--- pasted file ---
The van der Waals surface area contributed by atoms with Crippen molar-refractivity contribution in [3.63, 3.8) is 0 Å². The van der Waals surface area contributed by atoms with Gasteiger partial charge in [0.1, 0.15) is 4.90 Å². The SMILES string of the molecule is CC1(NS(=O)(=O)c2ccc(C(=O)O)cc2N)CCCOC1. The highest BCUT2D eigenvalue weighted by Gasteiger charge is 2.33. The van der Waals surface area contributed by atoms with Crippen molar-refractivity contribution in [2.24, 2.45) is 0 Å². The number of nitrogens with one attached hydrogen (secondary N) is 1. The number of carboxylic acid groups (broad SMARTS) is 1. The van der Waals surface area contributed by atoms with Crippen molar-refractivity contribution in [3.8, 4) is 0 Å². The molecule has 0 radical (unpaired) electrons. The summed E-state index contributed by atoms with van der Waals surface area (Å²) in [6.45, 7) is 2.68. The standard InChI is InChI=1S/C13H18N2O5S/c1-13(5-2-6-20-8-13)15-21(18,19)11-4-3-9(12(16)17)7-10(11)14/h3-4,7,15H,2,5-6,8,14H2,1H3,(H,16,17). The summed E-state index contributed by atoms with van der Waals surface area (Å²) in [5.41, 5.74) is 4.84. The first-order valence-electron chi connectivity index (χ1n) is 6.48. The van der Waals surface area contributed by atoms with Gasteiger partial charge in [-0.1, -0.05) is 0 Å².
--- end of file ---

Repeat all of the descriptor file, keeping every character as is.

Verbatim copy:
The van der Waals surface area contributed by atoms with Crippen molar-refractivity contribution in [3.63, 3.8) is 0 Å². The van der Waals surface area contributed by atoms with Gasteiger partial charge in [0.1, 0.15) is 4.90 Å². The SMILES string of the molecule is CC1(NS(=O)(=O)c2ccc(C(=O)O)cc2N)CCCOC1. The highest BCUT2D eigenvalue weighted by Gasteiger charge is 2.33. The van der Waals surface area contributed by atoms with Crippen molar-refractivity contribution in [2.24, 2.45) is 0 Å². The number of nitrogens with one attached hydrogen (secondary N) is 1. The number of carboxylic acid groups (broad SMARTS) is 1. The van der Waals surface area contributed by atoms with Crippen molar-refractivity contribution in [3.8, 4) is 0 Å². The molecule has 0 radical (unpaired) electrons. The summed E-state index contributed by atoms with van der Waals surface area (Å²) in [6.45, 7) is 2.68. The standard InChI is InChI=1S/C13H18N2O5S/c1-13(5-2-6-20-8-13)15-21(18,19)11-4-3-9(12(16)17)7-10(11)14/h3-4,7,15H,2,5-6,8,14H2,1H3,(H,16,17). The summed E-state index contributed by atoms with van der Waals surface area (Å²) in [5.41, 5.74) is 4.84. The first-order valence-electron chi connectivity index (χ1n) is 6.48. The van der Waals surface area contributed by atoms with Gasteiger partial charge in [-0.1, -0.05) is 0 Å².